Recruitment At Its Finest: 10 Things To Do When You Want to Secure The Perfect Candidate

I wasn’t expecting to craft this blog entry until after my first official day at my new job, however, I felt so compelled to highlight an immensely positive experience in how I was approached and recruited for the job that I had just had to put fingers to keyboard and type away.n711862655_545365_8523-300×225.jpg

About three months ago a lady by the name of Natasha Avery contacted me via LinkedIn and as a friend or colleague would do, diplomatically presented a job opening for a VP of digital marketing position. She went into detail about what the position entailed without wasting my time while being very sensitive toward my current job situation (which at the time, I was working for hi5, a social networking company), she underscored that she was in search of the perfect candidate, whether it was me or someone I could recommend from my network. She did her due diligence - she knew all about my background, work experience, my personal blog and even Girls in Tech. I was very impressed.

After our initial “meet and greet” conversation, Natasha followed up with a very gracious email and that was followed by our second phone call. During the second call, she provided more detailed insights to the VP digital marketing position available - the responsibilities, day-to-day tasks, the clientele that I’d be working with and most importantly, more color into the company culture and overall brand. Again, very impressed by Natasha’s comprehensive knowledge about the position and information about each and every client that I would potentially represent, along with certain campaigns and milestones that the team had produced for their clients to-date.

Later the next week Natasha sent me another follow-up email to see if the position still piqued my interest (even though, at this point, I was still really happy with my position at hi5, I said yes). After hearing this, she set out to make sure that she scheduled in a meeting between myself and the President of the Digital division during a trip to Austin for SxSW. Not only did we end up meeting, they invited me to an exclusive “Digerati” dinner with some top-notch tech players, brand marketers and entrepreneurs. I had a total blast, and that event showed me that this company definitely has “personality,” likes to have fun and thrives on a work-life balance.

After a week or two of silence, i.e. mulling things over (because I was still happy at my job at hi5), Natasha contacted me again and asked me if I wanted to meet with two representatives of the Digital group that were in town from Seattle and Los Angeles and the GM, who had just recently relocated to San Francisco. I agreed to a meeting. Even though she is located in Seattle, Natasha, made sure that there was a folder waiting for me at the front desk with all of the necessary information about the company and the position in a very welcoming and friendly format. The meeting that was initially going to last about one hour, ended up lasting over three hours (because the conversations were so enjoyable). You guessed it - I was once again, totally impressed.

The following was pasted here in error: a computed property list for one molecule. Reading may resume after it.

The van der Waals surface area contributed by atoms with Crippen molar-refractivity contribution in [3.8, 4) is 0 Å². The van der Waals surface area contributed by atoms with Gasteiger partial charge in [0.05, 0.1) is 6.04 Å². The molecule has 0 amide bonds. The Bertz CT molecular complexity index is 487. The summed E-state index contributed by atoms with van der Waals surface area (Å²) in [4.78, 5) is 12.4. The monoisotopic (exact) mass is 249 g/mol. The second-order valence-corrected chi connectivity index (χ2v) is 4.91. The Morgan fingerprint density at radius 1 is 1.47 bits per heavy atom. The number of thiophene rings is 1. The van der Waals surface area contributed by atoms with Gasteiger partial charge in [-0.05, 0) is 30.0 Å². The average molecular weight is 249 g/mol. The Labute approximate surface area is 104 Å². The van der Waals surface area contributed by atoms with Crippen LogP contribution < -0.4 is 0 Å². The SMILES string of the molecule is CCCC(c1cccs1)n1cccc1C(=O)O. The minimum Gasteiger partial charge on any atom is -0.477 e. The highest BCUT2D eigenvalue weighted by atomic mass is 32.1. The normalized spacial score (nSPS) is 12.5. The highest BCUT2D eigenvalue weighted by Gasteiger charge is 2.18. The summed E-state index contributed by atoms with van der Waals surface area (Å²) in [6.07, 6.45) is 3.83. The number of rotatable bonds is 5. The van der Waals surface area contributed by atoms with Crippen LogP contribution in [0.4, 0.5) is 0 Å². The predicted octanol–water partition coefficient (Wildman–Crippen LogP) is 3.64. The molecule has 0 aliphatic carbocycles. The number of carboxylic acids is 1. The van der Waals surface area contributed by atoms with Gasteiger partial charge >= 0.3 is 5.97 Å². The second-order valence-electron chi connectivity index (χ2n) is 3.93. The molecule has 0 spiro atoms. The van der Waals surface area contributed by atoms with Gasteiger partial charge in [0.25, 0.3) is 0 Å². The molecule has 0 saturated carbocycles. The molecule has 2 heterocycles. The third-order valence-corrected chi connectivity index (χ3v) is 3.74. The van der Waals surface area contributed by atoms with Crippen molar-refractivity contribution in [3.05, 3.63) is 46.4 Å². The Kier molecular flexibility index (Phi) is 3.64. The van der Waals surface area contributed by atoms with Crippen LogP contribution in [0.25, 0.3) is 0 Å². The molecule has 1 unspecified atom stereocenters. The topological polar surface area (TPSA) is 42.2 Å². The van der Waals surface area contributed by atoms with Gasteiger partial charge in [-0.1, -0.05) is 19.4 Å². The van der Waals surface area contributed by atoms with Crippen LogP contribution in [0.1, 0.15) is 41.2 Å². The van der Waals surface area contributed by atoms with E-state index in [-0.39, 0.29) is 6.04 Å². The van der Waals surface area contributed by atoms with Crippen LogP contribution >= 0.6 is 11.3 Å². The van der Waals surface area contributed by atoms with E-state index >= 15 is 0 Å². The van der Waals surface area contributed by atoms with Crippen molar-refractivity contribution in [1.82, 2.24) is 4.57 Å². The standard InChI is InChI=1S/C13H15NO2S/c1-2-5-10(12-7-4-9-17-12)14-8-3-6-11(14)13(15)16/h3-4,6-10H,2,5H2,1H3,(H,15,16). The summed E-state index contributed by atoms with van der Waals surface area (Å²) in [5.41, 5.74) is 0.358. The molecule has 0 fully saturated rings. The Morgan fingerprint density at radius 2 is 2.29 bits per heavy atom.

As I started weighing my options, Natasha mentioned that she was going to be flying into San Francisco that week and asked if we could meet up in person. Wondering who this mysterious, yet amazing recruiter was, I of course, agreed to a meeting. When I arrived at the restaurant, we greeted as if we were long lost friends. She had an extremely friendly demeanor (as most people from Seattle do). We sat down, grabbed a drink and actually began chatting mostly about our personal lives, laughing, telling jokes - up until the end of our second hour, in which she handed me an offer letter.

In my 10 years as a marketing professional, I have never been approached, recruited or contacted in such a diplomatic manner. Natasha is one of the reasons why I decided to accept the position at this company and one reason that we will continue to be personal friends.

Things that recruiters should learn from Natasha are:

1. Don’t waste people’s time, do your DUE DILIGENCE


3. Use SOCIAL NETWORKING tools (i.e. LinkedIn, Facebook) to find the perfect candidate to fill your position

4. Be PATIENT. You’re not going to find the perfect candidate over night

5. It’s all in the DETAILS. Investing time in your candidates (communication, email, collateral materials) provides a very welcoming environment and will most likely lead to success for a recruiter

6. Go ABOVE and BEYOND. Finding the perfect candidate is not easy. If you make an effort, like flying in from another city to meet your candidate and hand them an offer letter, that is impressive and will leave a lasting impact on your candidate

7. NEGOTIATE. Allow room for negotiation. The candidate you’re looking for, will negotiate

8. NEVER GET A SECOND CHANCE TO MAKE A FIRST IMPRESSION. Recruiters are essentially an extension of a company’s brand. Impressing future candidates is important

9. No BS. Recruiters are infamous for holding tons of meetings with candidates that result in little or no traction from the employers that they are representing. Be forthright, honest and upfront with candidates

10. GET WHAT YOU WANT. If you find the perfect candidate, do what it takes to get them in the door!

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